Chronic kidney disease (CKD) is becoming an increasingly prevalent condition affecting almost 10% of the population in the Western societies. The majority of kidney diseases that progress to CKD start in the glomerulus, the renal filtration unit, as a consequence of a very limited capacity of glomeruli for regeneration and the limited ability of terminally differentiated glomerular podocytes for self-renewal. Postmitotic podocytes are essential components of the three-layered glomerular filtration barrier of the kidney, and we have demonstrated that podocyte function is regulated through signalling at a highly specialized cell junction, called the slit diaphragm. Over the past decade my team has pioneered the concept that podocytes are master regulators of the glomerular microcirculation/filtration. Using methods of advanced molecular biology and phosphoproteomics as well as genetically engineered animals we deciphered signalling networks that are controlled through slit diaphragm associated protein complexes and showed that these signalling networks are essential for podocyte viability and function and the physiology of kidney filtration. Moreover, we showed that podocytes are acutely mechanosensitive through mechanisms involving the ion channel TRPC6 and the PHB-domain protein Podocin. Our work greatly benefits from insight derived in the model organisms C. elegans, Drosophila melanogaster as well as genetically engineered mice.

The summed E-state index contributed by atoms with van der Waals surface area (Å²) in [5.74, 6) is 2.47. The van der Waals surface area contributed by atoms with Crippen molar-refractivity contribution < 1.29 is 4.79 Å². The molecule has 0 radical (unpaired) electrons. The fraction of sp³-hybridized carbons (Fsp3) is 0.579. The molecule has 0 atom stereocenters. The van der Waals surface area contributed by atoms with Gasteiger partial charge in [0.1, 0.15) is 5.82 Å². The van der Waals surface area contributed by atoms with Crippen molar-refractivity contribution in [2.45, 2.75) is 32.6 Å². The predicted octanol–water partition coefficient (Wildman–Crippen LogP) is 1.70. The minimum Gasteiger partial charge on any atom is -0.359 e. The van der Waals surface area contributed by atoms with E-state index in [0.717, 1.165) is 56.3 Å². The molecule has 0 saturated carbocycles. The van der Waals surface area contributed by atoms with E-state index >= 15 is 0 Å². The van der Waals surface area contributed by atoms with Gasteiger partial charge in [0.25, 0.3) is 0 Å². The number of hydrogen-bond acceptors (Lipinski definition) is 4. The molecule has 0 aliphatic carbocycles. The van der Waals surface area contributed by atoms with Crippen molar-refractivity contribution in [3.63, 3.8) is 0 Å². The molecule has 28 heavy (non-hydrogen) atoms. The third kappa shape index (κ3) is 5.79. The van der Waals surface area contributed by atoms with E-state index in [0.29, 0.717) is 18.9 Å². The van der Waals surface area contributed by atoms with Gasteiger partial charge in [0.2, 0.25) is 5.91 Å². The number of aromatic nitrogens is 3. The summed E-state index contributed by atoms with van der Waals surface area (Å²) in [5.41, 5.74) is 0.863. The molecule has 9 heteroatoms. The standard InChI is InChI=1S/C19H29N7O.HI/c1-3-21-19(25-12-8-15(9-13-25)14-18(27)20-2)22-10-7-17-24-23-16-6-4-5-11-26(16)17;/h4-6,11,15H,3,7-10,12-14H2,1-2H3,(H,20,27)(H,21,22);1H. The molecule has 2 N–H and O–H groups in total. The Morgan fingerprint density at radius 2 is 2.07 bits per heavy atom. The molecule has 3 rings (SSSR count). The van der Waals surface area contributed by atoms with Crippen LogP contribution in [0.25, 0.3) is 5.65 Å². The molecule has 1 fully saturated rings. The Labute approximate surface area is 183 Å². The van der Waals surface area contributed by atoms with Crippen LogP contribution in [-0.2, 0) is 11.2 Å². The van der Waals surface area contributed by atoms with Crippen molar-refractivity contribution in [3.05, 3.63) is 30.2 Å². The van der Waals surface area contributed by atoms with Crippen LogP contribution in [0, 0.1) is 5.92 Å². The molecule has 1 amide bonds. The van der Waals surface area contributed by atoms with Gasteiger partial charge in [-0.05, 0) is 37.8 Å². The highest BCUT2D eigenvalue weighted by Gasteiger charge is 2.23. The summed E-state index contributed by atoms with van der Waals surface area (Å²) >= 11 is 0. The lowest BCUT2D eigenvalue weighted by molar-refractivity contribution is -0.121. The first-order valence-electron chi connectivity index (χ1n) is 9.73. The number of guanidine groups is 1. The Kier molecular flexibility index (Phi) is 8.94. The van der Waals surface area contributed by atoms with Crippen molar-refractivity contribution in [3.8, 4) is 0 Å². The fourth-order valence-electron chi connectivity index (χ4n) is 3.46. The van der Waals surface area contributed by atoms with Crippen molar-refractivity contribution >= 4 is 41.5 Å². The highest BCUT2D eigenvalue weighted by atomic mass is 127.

In the fly eye, slit diaphragm associated proteins control morphogenesis and cell fate decisions very similarly to the situation in mammalian kidney podocytes. In C. elegans touch neurons, MEC-2 (a Podocin ortholog) is required for channel mechanosensitivity leading to the exciting idea that evolutionarily conserved mechanisms contribute to a newly described mechanosensor in the kidney. Studies that involved the nematode system revealed a role for lipid interactions at the channel complex in mechanosensation and identified new components of the megadalton lipid-protein supercomplexes of Podocin/MEC-2 and the associated ion channels. In mice, we developed technologies to visualize glomerular function and podocyte biology in living animals in real time using multiphoton microscopy studies. Taken together, work in my team has initiated a new field of research that will ultimately change our view of glomerular filtration, the regulation of kidney function and our understanding of renal disease. Our group interacts with investigators worldwide including groups at Harvard Medical School, MIT, Stanford University, UCLA, Washington University and Karolinska Institute among others. The research team is closely connected to our clinical department that I am chairing and that is affiliated with a large clinical research unit. Here we aim for translation of the findings in the lab to new treatment options in patients suffering from kidney disease. The group greatly benefits from close interactions at the Cluster of Excellence on Cellular Stress Responses in Aging Associated Diseases (CECAD) and the Center for Molecular Medicine Cologne (CMMC) as well as the Systems Biology of Ageing network (Sybacol).
Prof. Dr. Thomas Benzing